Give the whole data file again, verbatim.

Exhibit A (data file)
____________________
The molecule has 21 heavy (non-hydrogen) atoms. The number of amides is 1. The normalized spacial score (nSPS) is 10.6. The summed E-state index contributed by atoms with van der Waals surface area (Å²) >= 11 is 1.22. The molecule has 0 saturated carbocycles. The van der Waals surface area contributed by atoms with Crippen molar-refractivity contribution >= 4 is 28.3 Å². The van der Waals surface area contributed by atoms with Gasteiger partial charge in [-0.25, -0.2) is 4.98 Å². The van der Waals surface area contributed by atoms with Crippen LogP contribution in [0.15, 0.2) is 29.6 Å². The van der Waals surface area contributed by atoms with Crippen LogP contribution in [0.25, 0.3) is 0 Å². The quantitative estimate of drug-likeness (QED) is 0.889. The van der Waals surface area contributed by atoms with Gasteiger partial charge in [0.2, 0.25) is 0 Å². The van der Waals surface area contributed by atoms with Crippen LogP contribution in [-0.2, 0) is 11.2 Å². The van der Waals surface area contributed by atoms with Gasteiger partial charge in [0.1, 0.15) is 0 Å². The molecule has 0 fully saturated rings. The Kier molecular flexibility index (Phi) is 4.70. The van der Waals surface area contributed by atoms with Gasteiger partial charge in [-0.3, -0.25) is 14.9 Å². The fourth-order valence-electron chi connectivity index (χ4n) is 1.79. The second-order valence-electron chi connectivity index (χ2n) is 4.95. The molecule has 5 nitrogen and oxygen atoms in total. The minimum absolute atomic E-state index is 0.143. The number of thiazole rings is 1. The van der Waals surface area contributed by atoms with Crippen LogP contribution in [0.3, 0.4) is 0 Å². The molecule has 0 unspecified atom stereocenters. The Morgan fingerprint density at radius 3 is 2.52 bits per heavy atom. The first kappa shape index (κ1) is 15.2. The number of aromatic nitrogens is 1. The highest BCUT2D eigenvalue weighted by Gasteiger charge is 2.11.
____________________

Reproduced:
The molecule has 21 heavy (non-hydrogen) atoms. The number of amides is 1. The normalized spacial score (nSPS) is 10.6. The summed E-state index contributed by atoms with van der Waals surface area (Å²) >= 11 is 1.22. The molecule has 0 saturated carbocycles. The van der Waals surface area contributed by atoms with Crippen molar-refractivity contribution >= 4 is 28.3 Å². The van der Waals surface area contributed by atoms with Gasteiger partial charge in [-0.25, -0.2) is 4.98 Å². The van der Waals surface area contributed by atoms with Crippen LogP contribution in [0.15, 0.2) is 29.6 Å². The van der Waals surface area contributed by atoms with Crippen LogP contribution in [0.25, 0.3) is 0 Å². The quantitative estimate of drug-likeness (QED) is 0.889. The van der Waals surface area contributed by atoms with Gasteiger partial charge in [0.2, 0.25) is 0 Å². The van der Waals surface area contributed by atoms with Crippen LogP contribution in [-0.2, 0) is 11.2 Å². The van der Waals surface area contributed by atoms with Gasteiger partial charge in [0.1, 0.15) is 0 Å². The molecule has 0 fully saturated rings. The Kier molecular flexibility index (Phi) is 4.70. The van der Waals surface area contributed by atoms with Gasteiger partial charge in [-0.3, -0.25) is 14.9 Å². The fourth-order valence-electron chi connectivity index (χ4n) is 1.79. The second-order valence-electron chi connectivity index (χ2n) is 4.95. The molecule has 5 nitrogen and oxygen atoms in total. The minimum absolute atomic E-state index is 0.143. The number of thiazole rings is 1. The van der Waals surface area contributed by atoms with Crippen LogP contribution in [0.3, 0.4) is 0 Å². The molecule has 0 unspecified atom stereocenters. The Morgan fingerprint density at radius 3 is 2.52 bits per heavy atom. The first kappa shape index (κ1) is 15.2. The number of aromatic nitrogens is 1. The highest BCUT2D eigenvalue weighted by Gasteiger charge is 2.11.